The U.S. dollar slipped against its major peers on Friday, on course for its first weekly decline this month as investors assess the path for Federal Reserve policy and whether aggressive rate hikes would trigger a recession.
The dollar index, which measures the greenback against six rivals, edged down 0.07% to 104.33 in the Asian morning. It fell back from a 0.19% rise the previous day that was driven mostly by a decline in the euro after weak European factory data reduced bets for European Central Bank tightening. Dollar trading has been choppy this week, with markets now betting on more cautious policy action from the Fed after another expected 75 basis point rate increase in July.
Fed Governor Michelle Bowman said on Thursday that she supports 50 basis point hikes for “the next few” meetings after July’s. Meanwhile, Fed Chair Jerome Powell, in his second day of Congresional testimony, stressed the central bank’s “unconditional” commitment to taming inflation, even amid risks to growth. Recession fears have tamed Treasury yields, suppressing a key support for the dollar, with that on the 10-year note sliding to a two-week low overnight.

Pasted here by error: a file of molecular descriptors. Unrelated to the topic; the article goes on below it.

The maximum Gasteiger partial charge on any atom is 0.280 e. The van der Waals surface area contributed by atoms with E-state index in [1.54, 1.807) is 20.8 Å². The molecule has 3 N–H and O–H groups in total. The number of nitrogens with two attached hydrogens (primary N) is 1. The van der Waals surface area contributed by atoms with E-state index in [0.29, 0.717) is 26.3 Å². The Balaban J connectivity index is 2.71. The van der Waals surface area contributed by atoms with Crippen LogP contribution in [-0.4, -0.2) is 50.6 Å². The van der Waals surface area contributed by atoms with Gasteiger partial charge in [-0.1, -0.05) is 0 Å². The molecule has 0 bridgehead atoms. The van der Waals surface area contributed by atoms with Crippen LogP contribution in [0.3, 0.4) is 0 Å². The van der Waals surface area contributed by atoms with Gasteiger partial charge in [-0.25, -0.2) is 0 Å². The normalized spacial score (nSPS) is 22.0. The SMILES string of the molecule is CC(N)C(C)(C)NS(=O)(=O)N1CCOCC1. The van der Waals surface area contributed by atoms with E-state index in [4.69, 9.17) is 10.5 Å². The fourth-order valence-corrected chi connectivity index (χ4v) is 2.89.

Against the yen, which is extremely sensitive to changes in U.S. yields, the dollar eased 0.1% to 134.795. For the week, it was down about the same amount, and set to snap a three-week, 6.19% winning streak. The euro ticked up 0.11% to $1.0533, but after tumbling 0.44% overnight after weaker-than-expected German and French PMI figures.
Germany also triggered the “alarm stage” of its emergency gas plan on Thursday in response to falling Russian supplies. “The market has started to trim a reasonable amount out of pricing for the next couple of ECB meetings,” National Australia Bank interest-rate strategist Ken Crompton said on a podcast.
“There have been a couple of factors there which have really added up, which have really started to question how far the ECB will be able to get into its tightening.” For the week though, the euro remains up 0.44% against the dollar.
Sterling rebounded 0.16% to $1.2281, putting it on track for a 0.5% weekly rise that would end a three-week losing run. Australia’s dollar ticked up 0.13% to $0.6904, but was still set for a 0.48% weekly decline, its third straight losing week.
(Editing by Jacqueline Wong)
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